Professor: Dr. Mary Flannery Teaching Assistant: Jia-Yuh Chen ECON 136 – Business Strategy February 27, 2006
The retail industry is dominated by few retail giants, with Wal-Mart competing in several retail categories. Wal-Mart competes against Kmart and Target in the general merchandise retailing; against Costco in the warehouse club segment; and against Kroger, Albertson’s and Safeway in the supermarket retailing. Competition among retailers centers on pricing, store location, variations in store format and merchandise mix, store size, shopping atmosphere, and image with shoppers. Further analysis provided by the following figure diagnoses the
Wal-Mart achieves a cost advantage by controlling its cost drivers and relentlessly wringing cost efficiencies out of its supply chain. COMPLEMENTARY STRATEGIES To strengthen its competitiveness, Wal-Mart collaborates closely with suppliers with strong brand-name who are dominant in their category, who have full product lines, and who can bring in new and better products to retail shelves. Wal-Mart’s procurement personnel spends
considerable time meeting with vendors, understanding their cost structure, and learning how a vendor could cut down its costs in order to capture win-win relationships for both parties. To expand its geographic coverage, Wal-Mart’s domestic strategy is “backward expansion.” The company opens stores in small towns surrounding a targeted metropolitan and saturates each area before moving into new territory. International expansion involves a combination of new store construction and acquisition. As Wal-Mart enters foreign markets, it intends to “remain local” by customizing its offering to match the taste and preferences of local buyers and operating through the management of natives of the foreign countries.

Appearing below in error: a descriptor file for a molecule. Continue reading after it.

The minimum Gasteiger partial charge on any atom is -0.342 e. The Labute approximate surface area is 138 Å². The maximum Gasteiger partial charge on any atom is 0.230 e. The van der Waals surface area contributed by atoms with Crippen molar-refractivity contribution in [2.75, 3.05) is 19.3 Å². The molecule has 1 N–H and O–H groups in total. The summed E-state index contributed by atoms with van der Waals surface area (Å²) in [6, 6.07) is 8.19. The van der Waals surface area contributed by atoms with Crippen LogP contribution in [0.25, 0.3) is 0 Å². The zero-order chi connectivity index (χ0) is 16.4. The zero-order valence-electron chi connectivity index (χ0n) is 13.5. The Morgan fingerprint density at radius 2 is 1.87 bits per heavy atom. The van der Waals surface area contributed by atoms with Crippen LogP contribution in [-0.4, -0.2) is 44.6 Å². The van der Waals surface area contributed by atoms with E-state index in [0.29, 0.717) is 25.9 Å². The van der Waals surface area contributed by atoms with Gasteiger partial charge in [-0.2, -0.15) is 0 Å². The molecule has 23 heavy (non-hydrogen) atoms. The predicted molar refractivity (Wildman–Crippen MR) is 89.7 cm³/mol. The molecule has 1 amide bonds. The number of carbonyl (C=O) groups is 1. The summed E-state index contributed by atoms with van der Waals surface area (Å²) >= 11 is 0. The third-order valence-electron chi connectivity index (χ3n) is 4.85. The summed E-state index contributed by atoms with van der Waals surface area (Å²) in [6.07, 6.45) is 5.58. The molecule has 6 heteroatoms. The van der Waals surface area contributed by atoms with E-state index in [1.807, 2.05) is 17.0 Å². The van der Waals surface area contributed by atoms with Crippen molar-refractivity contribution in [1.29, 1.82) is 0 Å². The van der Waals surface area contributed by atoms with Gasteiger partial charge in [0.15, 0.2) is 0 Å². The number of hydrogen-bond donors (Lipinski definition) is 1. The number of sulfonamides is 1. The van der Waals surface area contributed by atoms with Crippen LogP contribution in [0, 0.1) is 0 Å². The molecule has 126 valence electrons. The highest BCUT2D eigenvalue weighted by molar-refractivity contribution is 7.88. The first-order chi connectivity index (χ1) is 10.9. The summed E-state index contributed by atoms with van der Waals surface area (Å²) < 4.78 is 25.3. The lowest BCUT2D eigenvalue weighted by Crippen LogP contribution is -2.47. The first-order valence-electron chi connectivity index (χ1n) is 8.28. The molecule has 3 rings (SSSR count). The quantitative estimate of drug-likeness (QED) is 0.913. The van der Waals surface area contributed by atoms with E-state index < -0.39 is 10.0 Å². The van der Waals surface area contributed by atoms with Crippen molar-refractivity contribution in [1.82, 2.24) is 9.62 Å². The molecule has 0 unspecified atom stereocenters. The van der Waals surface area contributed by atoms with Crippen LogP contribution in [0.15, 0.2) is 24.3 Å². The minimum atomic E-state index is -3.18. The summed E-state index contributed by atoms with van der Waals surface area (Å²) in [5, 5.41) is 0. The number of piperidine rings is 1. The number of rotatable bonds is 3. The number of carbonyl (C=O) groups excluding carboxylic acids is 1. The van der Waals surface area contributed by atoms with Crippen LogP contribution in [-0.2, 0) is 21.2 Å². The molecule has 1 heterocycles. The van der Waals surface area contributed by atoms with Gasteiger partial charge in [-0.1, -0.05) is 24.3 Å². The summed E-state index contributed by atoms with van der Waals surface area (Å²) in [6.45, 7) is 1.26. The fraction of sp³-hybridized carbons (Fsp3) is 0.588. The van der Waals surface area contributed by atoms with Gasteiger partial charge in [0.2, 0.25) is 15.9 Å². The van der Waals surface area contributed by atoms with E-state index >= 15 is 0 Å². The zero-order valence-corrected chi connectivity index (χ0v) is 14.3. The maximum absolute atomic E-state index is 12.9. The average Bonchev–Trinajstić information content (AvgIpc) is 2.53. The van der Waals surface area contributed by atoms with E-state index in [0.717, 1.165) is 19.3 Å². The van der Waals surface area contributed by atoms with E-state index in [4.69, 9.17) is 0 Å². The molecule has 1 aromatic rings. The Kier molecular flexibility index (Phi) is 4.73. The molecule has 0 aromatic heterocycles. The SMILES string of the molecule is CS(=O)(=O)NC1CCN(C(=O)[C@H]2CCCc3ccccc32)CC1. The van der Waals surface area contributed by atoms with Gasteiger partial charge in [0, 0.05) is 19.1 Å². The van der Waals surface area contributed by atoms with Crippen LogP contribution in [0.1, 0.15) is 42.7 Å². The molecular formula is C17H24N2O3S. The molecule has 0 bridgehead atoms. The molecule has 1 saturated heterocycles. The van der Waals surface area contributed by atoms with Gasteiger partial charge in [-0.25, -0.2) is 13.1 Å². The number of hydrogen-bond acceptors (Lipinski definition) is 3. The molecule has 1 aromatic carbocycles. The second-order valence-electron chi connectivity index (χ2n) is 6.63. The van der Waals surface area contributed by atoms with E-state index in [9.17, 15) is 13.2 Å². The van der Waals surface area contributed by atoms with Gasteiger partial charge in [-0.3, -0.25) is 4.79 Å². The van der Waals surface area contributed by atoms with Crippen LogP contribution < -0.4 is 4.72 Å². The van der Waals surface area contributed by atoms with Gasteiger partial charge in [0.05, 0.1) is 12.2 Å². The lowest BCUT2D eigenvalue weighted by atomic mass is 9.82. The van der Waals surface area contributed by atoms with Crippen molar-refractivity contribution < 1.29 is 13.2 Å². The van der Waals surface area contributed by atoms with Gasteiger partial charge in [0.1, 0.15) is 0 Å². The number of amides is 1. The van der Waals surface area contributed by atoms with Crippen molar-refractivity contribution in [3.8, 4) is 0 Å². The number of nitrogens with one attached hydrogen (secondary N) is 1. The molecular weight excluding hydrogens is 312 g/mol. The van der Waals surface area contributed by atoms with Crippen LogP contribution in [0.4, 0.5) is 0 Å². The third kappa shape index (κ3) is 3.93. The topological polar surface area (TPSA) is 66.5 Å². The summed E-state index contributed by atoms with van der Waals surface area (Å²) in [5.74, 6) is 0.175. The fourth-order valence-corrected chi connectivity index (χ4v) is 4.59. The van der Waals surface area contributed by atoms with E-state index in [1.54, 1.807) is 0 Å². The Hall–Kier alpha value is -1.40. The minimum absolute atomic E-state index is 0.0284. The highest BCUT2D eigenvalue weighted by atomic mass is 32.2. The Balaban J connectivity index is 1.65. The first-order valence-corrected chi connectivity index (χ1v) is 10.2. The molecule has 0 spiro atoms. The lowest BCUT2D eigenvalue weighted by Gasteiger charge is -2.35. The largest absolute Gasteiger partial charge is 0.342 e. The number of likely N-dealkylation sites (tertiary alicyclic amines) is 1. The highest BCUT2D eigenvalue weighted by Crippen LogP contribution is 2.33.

Wal-Mart also employs simultaneous offensive initiatives on many fronts. Experiments in store layout, merchandise displays, store color schemes, and promotions are always under way. Wal-Mart also engages in preemptive strikes especially when it enters a new market by securing a dominant position in the geographic area and forcing smaller retailers out of business. SUPPORTING STRATEGIES Marketing and Sales: Wal-Mart meets customers’ needs with four different retail concepts: Discount stores, Supercenters, Sam’s Clubs and Neighborhood markets. Technology: Wal-Mart is a first-mover in upgrading and improving its technological capabilities. It uses computers, satellite, and information systems in communicating with vendors, electronically purchasing orders, tracking sales and inventory, identifying slow-selling items and squeezing costs out of the supply chain. Distribution Center Operations: Several labor-intensive tasks had been automated and cost-efficient system of conveyors, bar-coding and handheld computers have been utilized to continuously streamline distribution operations. 3
Sales Profits Number of Stores
1970 $31 million $1.2 million 32
2004 $256 billion $9.0 billion 4,906
CAGR 30.38% 30.00% 15.95%
success, Wal-Mart’s sales since it became a public company in 1970 to 2004
grew at a compound average growth rate (CAGR) of 30.38%, which is unprecedented growth. The company’s profit growth rate of 30% is exceptionally attractive and clearly shows the profitability and sustainability of its strategies. The increase in the number of stores is quite lagging and this is an indication of Wal-Mart’s expansion potential. Overall, Wal-Mart’s financial results indicate that the company is doing exceptionally well.
Strengths ♦ Cost advantages over...